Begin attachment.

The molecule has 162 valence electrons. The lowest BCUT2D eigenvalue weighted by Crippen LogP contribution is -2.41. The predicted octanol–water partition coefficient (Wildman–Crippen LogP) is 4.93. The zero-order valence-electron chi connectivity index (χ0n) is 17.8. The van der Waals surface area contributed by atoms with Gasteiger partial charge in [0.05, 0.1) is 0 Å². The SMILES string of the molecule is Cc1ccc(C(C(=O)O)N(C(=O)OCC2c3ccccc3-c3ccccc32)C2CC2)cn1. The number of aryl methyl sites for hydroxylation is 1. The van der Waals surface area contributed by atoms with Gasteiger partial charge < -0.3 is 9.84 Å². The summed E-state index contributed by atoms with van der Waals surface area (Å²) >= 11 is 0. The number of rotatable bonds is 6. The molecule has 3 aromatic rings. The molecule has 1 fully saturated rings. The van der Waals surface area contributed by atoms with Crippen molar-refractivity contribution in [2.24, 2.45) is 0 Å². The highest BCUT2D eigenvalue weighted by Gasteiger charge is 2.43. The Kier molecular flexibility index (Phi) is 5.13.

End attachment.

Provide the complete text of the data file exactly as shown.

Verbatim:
The molecule has 162 valence electrons. The lowest BCUT2D eigenvalue weighted by Crippen LogP contribution is -2.41. The predicted octanol–water partition coefficient (Wildman–Crippen LogP) is 4.93. The zero-order valence-electron chi connectivity index (χ0n) is 17.8. The van der Waals surface area contributed by atoms with Gasteiger partial charge in [0.05, 0.1) is 0 Å². The SMILES string of the molecule is Cc1ccc(C(C(=O)O)N(C(=O)OCC2c3ccccc3-c3ccccc32)C2CC2)cn1. The number of aryl methyl sites for hydroxylation is 1. The van der Waals surface area contributed by atoms with Gasteiger partial charge < -0.3 is 9.84 Å². The summed E-state index contributed by atoms with van der Waals surface area (Å²) >= 11 is 0. The number of rotatable bonds is 6. The molecule has 3 aromatic rings. The molecule has 1 fully saturated rings. The van der Waals surface area contributed by atoms with Crippen molar-refractivity contribution in [2.24, 2.45) is 0 Å². The highest BCUT2D eigenvalue weighted by Gasteiger charge is 2.43. The Kier molecular flexibility index (Phi) is 5.13.